As an upper elementary teacher, I have had very little experience in terms of word-level instruction. Very few students that I've taught have needed help in this area so I have not had much practice. We focus primarily on reading comprehension and content area. Because of this, I was a bit hesitant about this week's topic, but once I began the readings it did not seem as overwhelming. Come to find out, the focus of my case study actually falls under this realm of instruction! I especially appreciated the video by Peggy Semingson. She made understanding the differences between phonological awareness, phonemic awareness, and phonics easy to understand. Basically, phonological awareness deals with how we hear sounds, including rhyming, alliterations, and syllabication. A subset of phonological awareness is phonemic awareness which also deals with hearing, but focuses upon just the smallest units of sounds. Some of the strategies used, such as segmentation and isolation of sounds, are strategies that I have actually used with my ESL students when I taught in South Carolina. The final area discussed was phonics. Rather than being focused solely on sound like phonological and phonemic awareness, phonics instruction is meant to teach students about the textual representations of sounds.
After viewing the video, this week's readings were much more meaningful. In chapter 8 of the Morrow and Gambrell text, the controversy surrounding phonics instruction in reading is addressed. As an undergraduate student, I remember being told that phonics was the least important element in terms of learning to read. According to the text, and through professional development and experience teaching reading, I have learned this is not the case. Phonics is not the end all and be all of reading instruction, but it is an important element in a balanced reading approach. The section entitled of chapter 8, "Making Big Words", is particularly relevant to my students and is the exact topic upon which my case study will focus! I typically would not think to do a word sort with 4th graders, but the sample lesson presented would be enjoyable to my students and would also provide an appropriate level of word-level instruction. I appreciate the attention to root words and affixes, both of which I believe are vital in expanding student vocabularies.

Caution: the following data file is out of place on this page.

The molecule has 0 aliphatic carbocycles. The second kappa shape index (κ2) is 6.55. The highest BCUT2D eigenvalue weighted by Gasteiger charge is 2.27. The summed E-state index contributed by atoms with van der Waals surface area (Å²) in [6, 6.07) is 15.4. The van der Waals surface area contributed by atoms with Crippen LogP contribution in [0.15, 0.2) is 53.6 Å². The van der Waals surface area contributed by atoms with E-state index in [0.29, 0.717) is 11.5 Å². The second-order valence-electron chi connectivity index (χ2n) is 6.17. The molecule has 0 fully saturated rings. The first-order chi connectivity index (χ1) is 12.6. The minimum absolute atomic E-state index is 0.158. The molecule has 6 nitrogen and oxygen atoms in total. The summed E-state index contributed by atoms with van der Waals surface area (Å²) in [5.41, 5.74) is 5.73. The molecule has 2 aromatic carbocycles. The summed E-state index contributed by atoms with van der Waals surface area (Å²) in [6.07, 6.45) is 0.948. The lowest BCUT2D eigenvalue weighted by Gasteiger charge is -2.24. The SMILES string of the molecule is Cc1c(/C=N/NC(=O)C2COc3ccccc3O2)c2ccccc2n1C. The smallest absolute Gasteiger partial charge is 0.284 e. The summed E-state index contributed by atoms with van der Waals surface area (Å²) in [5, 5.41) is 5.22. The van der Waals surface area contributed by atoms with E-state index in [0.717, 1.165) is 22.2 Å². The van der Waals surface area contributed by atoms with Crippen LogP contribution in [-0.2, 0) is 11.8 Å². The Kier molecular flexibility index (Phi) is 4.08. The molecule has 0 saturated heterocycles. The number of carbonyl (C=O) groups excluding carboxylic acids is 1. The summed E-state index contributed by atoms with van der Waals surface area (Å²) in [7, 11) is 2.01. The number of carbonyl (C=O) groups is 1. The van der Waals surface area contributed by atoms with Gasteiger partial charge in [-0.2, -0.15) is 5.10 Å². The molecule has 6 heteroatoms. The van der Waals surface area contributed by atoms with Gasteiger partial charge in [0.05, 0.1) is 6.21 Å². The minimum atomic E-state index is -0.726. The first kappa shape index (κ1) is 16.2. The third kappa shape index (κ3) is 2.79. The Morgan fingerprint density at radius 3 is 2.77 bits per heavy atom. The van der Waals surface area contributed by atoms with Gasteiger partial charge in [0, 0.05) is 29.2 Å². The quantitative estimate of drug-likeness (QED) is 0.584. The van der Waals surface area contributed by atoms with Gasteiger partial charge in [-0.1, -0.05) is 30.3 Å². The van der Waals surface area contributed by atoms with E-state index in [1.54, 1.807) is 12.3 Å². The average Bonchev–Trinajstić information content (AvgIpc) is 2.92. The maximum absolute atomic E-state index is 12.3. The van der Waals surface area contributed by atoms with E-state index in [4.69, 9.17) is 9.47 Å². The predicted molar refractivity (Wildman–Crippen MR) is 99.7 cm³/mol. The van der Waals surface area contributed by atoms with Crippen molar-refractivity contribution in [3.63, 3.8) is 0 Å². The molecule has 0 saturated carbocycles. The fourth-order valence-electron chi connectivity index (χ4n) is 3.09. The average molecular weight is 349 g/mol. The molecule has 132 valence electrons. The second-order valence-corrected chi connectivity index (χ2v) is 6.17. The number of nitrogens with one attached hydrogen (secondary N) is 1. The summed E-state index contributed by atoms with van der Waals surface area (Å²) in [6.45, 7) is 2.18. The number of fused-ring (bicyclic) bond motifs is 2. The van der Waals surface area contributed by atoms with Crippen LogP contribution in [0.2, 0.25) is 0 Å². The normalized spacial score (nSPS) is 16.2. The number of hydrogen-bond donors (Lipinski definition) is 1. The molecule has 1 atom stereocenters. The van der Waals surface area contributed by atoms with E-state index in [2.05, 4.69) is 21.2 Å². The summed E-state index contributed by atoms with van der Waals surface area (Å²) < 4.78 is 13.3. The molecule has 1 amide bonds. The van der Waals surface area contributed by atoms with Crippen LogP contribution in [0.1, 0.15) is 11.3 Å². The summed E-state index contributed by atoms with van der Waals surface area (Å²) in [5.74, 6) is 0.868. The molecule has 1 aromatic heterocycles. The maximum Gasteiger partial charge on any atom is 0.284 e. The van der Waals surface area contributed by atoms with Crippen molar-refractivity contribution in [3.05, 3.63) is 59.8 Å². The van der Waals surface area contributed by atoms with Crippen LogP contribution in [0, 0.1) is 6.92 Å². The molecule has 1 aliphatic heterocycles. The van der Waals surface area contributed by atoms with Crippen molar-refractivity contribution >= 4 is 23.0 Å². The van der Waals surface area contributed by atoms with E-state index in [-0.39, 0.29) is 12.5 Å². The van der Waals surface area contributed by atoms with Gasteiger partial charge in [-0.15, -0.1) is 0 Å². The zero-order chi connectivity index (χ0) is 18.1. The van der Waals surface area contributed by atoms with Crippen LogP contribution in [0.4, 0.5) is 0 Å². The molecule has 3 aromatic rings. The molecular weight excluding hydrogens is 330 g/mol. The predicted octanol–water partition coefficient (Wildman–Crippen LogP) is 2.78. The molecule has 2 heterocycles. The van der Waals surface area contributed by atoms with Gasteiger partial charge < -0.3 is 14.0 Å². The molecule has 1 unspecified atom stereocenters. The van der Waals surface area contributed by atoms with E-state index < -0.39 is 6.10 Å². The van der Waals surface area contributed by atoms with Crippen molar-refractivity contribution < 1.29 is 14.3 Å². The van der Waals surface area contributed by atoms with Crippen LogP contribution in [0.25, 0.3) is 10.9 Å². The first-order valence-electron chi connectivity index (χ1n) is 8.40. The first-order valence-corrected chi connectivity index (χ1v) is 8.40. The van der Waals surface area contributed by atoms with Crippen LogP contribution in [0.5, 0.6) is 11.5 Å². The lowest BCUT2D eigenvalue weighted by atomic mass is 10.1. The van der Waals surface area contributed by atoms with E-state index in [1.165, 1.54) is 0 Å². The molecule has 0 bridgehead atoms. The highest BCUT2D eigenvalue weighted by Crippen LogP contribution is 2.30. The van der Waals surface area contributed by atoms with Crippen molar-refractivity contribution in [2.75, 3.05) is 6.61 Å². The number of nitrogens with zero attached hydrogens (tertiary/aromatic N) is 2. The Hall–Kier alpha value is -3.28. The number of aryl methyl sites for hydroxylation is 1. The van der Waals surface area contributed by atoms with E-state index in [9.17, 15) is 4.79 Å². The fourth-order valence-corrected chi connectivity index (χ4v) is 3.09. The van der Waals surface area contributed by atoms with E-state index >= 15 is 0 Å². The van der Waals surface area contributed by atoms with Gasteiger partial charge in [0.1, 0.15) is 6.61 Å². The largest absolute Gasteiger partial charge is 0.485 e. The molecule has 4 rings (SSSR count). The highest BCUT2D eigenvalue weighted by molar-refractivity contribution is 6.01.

The Samuels and Farstrup text put my own reading skills to the test in their description of how a reader's mind learns to decode and understand text. I honestly had put very little thought into what actually happens in the brain in order to successfully read, so all of this was new to me. One thing I took from the reading is to determine when and how to use research findings and materials. The example of the DIBELS nonsense words did a good job depicting how we as teachers can sometimes take a helpful tool and use it improperly. the second thing that I took away from the reading was the fact that teaching words in both isolation and in context are both vital to ensuring that students are able to decode words as well as understand the proper usage and meaning of the text.,
I'm Edie - wife, mom, teacher, instructional designer, home renovator,
and lover of nature, travel, technology, and vintage campers!